Their third week in Washington, Democrats’ hopes were invigorated when a House subcommittee devoted to civil rights issues scheduled a hearing for July 29 about “the assault on voting rights in Texas.” Three members of the caucus were invited to testify. Senfronia Thompson, of Houston, the dean of House Democrats, came of age during the Jim Crow era, in which laws discriminated against Black Americans, including at the polls. She was an obvious choice to represent the caucus. So too was Nicole Collier, a Fort Worth lawmaker who chairs the Texas Legislative Black Caucus. To strike racial, gender, and geographic balance, Bernal, a Latino from San Antonio, was chosen as the third representative. A former attorney for the Mexican American Legal Defense and Educational Fund who has also produced four albums of instrumental hip-hop, Bernal had impressed his colleagues with his ability to explain complex policy in accessible terms. As he self-deprecatingly put it, if you thought of the House Democratic Caucus as a Swiss Army knife, he was neither the blade nor the scissors but instead “the weird little bottle opener that once in a while is super handy.”
At the outset, Bernal had been skeptical about what the caucus could accomplish in D.C. But the hearing changed his mind. Now, for the first time since leaving Texas, the House Democrats were part of the official business of Congress. Just before eight the next night, Bernal tweeted a readout of a meeting Biden had held that day with Speaker Nancy Pelosi and Schumer, in which the three agreed on the “moral imperative” of passing voting rights legislation.
“Movement,” Bernal wrote in his single-word tweet.
Of course, there was also movement back home, where Abbott indicated he was ready to call a second special legislative session. The day after Bernal testified before Congress, the Democratic caucus met for five hours behind closed doors to discuss what to do next. The consensus, according to one member, was to try to break quorum again at the next special session. But the caucus was split down the middle on exactly how. In a test vote, 26 members wanted to stay in Washington, where they could continue to lobby the Senate until it recesses, while 25 wanted to go back to Texas and try to foil the session from there, a far trickier proposition, the particulars of which the caucus had yet to devise.
Last Thursday, Abbott called for a second special session, to start two days later. On Friday morning, the last day of the first special session in Austin and the anniversary of President Lyndon B. Johnson’s signing of the Voting Rights Act of 1965, thirty members of the delegation gathered at what is known as the Senate swamp, a staging area for press conferences outside the U.S. Capitol. The 26 days had rushed by. With the second special session imminent, the Democrats had to figure out what to do next—should they stay or should they go?—and also make sense of their almost-month in D.C. “We stuck together,” Thompson said. “We didn’t think we could do it. But we did.” They claimed that the chances of passing federal voting rights legislation had improved since their arrival.
Oregon senator Jeff Merkley joined the press conference, credited the Texas delegation with keeping voting rights in the national conversation, and said that before the Senate recesses it would vote on a new voting rights bill. Though it would have the support of all fifty Democratic senators, its progress would then be scuttled by a Republican filibuster. Merkley pledged that when the Senate reconvenes in September, the Democrats will find a way to overcome the filibuster and pass the bill.
For the Texas Democrats, that likely won’t be soon enough. Even if U.S. Senate Democrats make good on Merkley’s promise, the Texas House caucus will have to break quorum again if it wants to deny the passage of the elections bill before Congress acts. Sherman, who battled the impulse to return to assist his mother, who had a bad fall a few weeks ago, is among the 26 who stayed in Washington. Zwiener left D.C. but won’t say where she is now. Bernal also hasn’t revealed his location, but he texted a cryptic message to Texas Monthly: “No such thing as short history. Just short moments. We made both and we aren’t done. Let’s see what happens.”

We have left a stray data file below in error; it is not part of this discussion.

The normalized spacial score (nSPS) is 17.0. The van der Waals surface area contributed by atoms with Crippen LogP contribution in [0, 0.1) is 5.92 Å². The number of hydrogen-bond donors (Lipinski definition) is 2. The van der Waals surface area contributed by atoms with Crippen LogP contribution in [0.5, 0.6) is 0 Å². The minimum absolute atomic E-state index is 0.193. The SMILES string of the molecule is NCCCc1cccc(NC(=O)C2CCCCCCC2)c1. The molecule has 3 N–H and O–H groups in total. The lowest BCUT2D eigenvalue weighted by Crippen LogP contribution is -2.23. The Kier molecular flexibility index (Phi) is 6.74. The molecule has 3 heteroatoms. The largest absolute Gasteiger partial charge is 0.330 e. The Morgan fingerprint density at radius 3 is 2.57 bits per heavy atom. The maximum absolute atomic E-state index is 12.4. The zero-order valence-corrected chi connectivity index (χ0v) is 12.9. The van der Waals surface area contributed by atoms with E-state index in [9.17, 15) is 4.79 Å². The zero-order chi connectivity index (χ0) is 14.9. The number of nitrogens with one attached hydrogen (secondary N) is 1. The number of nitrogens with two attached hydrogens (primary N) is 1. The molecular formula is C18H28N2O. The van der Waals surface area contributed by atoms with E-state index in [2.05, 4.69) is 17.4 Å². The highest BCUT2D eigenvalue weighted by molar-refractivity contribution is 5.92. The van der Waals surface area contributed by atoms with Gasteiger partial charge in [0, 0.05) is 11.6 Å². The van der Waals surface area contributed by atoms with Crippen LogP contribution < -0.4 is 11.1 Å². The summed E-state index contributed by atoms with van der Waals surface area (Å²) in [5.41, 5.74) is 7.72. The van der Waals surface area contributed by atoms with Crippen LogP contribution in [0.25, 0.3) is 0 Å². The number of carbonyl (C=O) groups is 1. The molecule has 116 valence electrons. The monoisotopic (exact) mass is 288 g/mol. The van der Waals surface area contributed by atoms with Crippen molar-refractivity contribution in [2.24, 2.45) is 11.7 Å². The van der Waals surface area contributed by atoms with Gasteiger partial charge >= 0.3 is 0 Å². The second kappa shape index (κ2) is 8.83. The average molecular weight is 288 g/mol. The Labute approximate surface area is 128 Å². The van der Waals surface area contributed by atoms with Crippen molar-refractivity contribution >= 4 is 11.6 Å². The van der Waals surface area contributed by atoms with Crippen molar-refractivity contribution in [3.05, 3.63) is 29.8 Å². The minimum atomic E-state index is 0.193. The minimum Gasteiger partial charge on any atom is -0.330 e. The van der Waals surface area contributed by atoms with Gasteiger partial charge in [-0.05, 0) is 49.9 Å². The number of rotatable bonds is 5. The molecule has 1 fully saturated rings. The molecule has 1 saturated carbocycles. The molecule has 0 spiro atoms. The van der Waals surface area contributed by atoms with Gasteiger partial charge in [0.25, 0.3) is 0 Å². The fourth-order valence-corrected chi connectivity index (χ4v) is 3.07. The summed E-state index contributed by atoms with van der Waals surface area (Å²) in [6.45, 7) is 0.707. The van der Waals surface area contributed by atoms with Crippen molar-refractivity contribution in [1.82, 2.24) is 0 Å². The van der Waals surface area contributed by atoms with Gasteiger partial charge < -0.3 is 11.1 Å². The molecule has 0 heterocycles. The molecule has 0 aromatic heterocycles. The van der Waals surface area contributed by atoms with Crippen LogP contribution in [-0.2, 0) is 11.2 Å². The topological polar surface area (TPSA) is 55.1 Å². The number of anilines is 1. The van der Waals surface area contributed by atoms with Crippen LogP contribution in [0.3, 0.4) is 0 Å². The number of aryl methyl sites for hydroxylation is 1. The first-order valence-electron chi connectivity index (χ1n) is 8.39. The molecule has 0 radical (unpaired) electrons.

The House did not have enough members in Austin over the weekend to conduct business when the special session convened. But on Monday, four Democrats who had been in D.C. showed on the floor, leaving the body just five members short of a quorum. Most prominent among the returnees was Joe Moody, a well-liked El Pasoan and a powerful symbol of the bipartisan traditions in the Texas House that are now at risk. He had served as Speaker pro tem for years, but on the fourth day of the quorum bust, Phelan stripped him of the office. Two other members of the El Paso delegation also returned, as did James Talarico, who won his purple district outside Austin by 3 percentage points in 2018 and 2020.
When I talked to Sherman two weeks into the Washington stay, he said the caucus had grown into something more akin to a congregation. Late the day he testified before Congress, Bernal similarly spoke about the unity of the Democrats. “This is one of those things where, no matter what happens to us later in life, we’re gonna see each other and remember this time and be bonded by it.”
But those bonds have already become strained. Members who remained in D.C. felt betrayed by those who’d returned to the floor. Gina Hinojosa, a representative from Austin, tagged those returning four in a tweet, saying that they’d be complicit should Republicans pass a bill. Ana-Maria Ramos, a representative from Dallas County, was more blunt in a tweet of her own: “you all threw us under the bus today! Why?”
Reached by phone Monday evening, Sherman, ever the pastor, offered a biblical metaphor to describe his four colleagues: With the Red Sea in front of them and Pharaoh’s army in pursuit, some of the children of Israel had become delusional with fear, believing they should not have left Egypt. But most members, he said, aren’t ready to cast aside their new roles as emboldened activists. He remains confident their quorum break will be successful, resting his faith on something many activists but few legislators would credit: “the evidence of things not seen.”